alexa Human-chimpanzee DNA sequence variation in the four major genes of the renin angiotensin system.
Nutrition

Nutrition

Journal of Nutrition & Food Sciences

Author(s): Dufour C, Casane D, Denton D, Wickings J, Corvol P,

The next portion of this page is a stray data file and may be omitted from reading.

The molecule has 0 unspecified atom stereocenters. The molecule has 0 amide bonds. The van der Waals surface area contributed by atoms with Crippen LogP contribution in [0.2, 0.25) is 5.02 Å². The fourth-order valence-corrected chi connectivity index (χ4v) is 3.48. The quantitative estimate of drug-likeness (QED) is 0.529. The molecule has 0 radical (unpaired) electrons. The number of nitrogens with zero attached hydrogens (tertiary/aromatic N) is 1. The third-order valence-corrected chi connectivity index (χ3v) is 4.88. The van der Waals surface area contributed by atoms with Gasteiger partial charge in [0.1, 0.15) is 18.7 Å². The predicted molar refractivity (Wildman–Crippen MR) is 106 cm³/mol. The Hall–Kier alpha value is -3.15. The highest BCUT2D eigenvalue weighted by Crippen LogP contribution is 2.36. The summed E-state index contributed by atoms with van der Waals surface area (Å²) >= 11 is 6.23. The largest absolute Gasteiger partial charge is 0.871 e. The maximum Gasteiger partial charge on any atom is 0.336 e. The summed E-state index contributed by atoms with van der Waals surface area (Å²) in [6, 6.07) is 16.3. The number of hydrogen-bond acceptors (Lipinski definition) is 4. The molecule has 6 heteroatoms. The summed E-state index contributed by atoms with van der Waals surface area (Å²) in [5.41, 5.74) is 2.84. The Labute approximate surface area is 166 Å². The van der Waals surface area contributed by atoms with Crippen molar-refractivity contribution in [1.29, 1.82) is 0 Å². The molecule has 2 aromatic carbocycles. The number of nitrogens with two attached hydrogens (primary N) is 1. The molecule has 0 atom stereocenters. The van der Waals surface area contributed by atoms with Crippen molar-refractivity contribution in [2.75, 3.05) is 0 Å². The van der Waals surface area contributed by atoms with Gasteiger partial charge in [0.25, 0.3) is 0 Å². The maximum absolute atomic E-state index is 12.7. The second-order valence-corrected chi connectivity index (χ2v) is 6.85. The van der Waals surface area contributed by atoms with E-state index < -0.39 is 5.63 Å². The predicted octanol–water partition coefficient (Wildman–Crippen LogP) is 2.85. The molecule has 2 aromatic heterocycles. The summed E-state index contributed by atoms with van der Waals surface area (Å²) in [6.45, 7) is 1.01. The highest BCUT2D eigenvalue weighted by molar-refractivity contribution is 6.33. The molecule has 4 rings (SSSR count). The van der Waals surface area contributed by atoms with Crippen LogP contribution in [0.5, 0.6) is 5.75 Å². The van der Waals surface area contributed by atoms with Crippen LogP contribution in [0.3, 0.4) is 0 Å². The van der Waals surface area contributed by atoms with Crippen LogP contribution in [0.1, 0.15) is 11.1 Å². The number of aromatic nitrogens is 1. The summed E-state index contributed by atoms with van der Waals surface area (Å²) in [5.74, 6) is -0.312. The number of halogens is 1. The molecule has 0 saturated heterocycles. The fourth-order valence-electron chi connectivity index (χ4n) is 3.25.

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Abstract The renin angiotensin system (RAS) is involved in blood pressure control and water/sodium metabolism. The genes encoding the proteins of this system are candidate genes for essential hypertension. The RAS involves four main molecules: angiotensinogen, renin, angiotensin I-converting enzyme, and the angiotensin II type 1 receptor (encoded by the genes AGT, REN, DCP1, and AGTR1, respectively). We performed a molecular screening over 17,037 bp of the coding and 5' and 3' untranslated regions of these genes, from three to six common chimpanzees. We identified 44 single-nucleotide polymorphisms (SNPs) in chimpanzee samples, including 18 coding-region SNPs, 5 of which led to an amino acid replacement. We observed common and different features at various sites (synonymous, nonsynonymous, and noncoding) within and between the four chimpanzee genes: (1) the nucleotide diversity at noncoding sites was similar; (2) the nucleotide diversity at nonsynonymous sites was low, probably reflecting purifying selection, except for the AGT gene; (3) the nucleotide diversity at synonymous sites, which was dependent on the G+C content at the third position of the codon, was high, except for the AGTR1 gene. Comparison of the chimpanzee SNPs with those previously reported for humans identified 119 sites with fixed differences (including 62 coding sites, 17 of which resulted in amino acid differences between the species). Analysis of polymorphism within species and divergence between species shed light on the evolutionary constraints on these genes. In particular, comparison of the pattern of mutation at polymorphic and fixed sites between humans and chimpanzees suggested that the high G+C content of the DCP1 gene was maintained by positive selection at its silent sites. Finally, we propose 68 ancestral alleles for the human RAS genes and discuss the implications for their use in future hypertension-susceptibility association studies. Copyright 2000 Academic Press. This article was published in Genomics and referenced in Journal of Nutrition & Food Sciences

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